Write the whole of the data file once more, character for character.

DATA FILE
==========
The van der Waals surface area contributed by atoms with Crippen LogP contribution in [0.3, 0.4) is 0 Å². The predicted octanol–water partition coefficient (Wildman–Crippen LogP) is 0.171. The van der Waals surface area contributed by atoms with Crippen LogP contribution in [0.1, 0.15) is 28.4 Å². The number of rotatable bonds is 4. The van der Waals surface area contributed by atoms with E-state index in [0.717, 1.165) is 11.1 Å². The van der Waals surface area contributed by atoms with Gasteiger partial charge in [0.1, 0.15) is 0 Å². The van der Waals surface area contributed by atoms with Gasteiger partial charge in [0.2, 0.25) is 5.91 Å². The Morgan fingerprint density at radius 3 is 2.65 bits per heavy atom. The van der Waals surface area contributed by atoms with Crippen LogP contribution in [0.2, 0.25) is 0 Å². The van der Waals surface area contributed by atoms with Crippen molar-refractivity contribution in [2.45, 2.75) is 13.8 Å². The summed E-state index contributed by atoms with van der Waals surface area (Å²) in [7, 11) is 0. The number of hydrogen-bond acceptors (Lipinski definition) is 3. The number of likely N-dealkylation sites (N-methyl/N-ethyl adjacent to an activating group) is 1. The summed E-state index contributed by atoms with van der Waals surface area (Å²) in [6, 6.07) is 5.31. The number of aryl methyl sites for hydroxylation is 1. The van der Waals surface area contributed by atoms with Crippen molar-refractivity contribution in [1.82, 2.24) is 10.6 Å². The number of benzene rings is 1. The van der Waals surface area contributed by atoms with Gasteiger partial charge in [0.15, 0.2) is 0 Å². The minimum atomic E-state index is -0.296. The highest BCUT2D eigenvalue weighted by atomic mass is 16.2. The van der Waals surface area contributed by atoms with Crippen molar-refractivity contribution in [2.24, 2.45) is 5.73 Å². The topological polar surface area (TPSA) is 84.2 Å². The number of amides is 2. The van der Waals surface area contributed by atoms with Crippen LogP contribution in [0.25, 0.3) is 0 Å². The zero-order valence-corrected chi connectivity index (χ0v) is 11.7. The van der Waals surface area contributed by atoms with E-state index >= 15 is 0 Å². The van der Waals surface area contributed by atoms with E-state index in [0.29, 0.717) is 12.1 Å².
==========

The van der Waals surface area contributed by atoms with Crippen LogP contribution in [0.3, 0.4) is 0 Å². The predicted octanol–water partition coefficient (Wildman–Crippen LogP) is 0.171. The van der Waals surface area contributed by atoms with Crippen LogP contribution in [0.1, 0.15) is 28.4 Å². The number of rotatable bonds is 4. The van der Waals surface area contributed by atoms with E-state index in [0.717, 1.165) is 11.1 Å². The van der Waals surface area contributed by atoms with Gasteiger partial charge in [0.1, 0.15) is 0 Å². The van der Waals surface area contributed by atoms with Gasteiger partial charge in [0.2, 0.25) is 5.91 Å². The Morgan fingerprint density at radius 3 is 2.65 bits per heavy atom. The van der Waals surface area contributed by atoms with Crippen LogP contribution in [0.2, 0.25) is 0 Å². The van der Waals surface area contributed by atoms with Crippen molar-refractivity contribution in [2.45, 2.75) is 13.8 Å². The summed E-state index contributed by atoms with van der Waals surface area (Å²) in [7, 11) is 0. The number of hydrogen-bond acceptors (Lipinski definition) is 3. The number of likely N-dealkylation sites (N-methyl/N-ethyl adjacent to an activating group) is 1. The summed E-state index contributed by atoms with van der Waals surface area (Å²) in [6, 6.07) is 5.31. The number of aryl methyl sites for hydroxylation is 1. The van der Waals surface area contributed by atoms with Crippen molar-refractivity contribution in [1.82, 2.24) is 10.6 Å². The number of benzene rings is 1. The van der Waals surface area contributed by atoms with Gasteiger partial charge in [0.15, 0.2) is 0 Å². The minimum atomic E-state index is -0.296. The highest BCUT2D eigenvalue weighted by atomic mass is 16.2. The van der Waals surface area contributed by atoms with Crippen molar-refractivity contribution in [2.24, 2.45) is 5.73 Å². The topological polar surface area (TPSA) is 84.2 Å². The number of amides is 2. The van der Waals surface area contributed by atoms with Crippen LogP contribution in [0.25, 0.3) is 0 Å². The zero-order valence-corrected chi connectivity index (χ0v) is 11.7. The van der Waals surface area contributed by atoms with E-state index >= 15 is 0 Å². The van der Waals surface area contributed by atoms with E-state index in [0.29, 0.717) is 12.1 Å².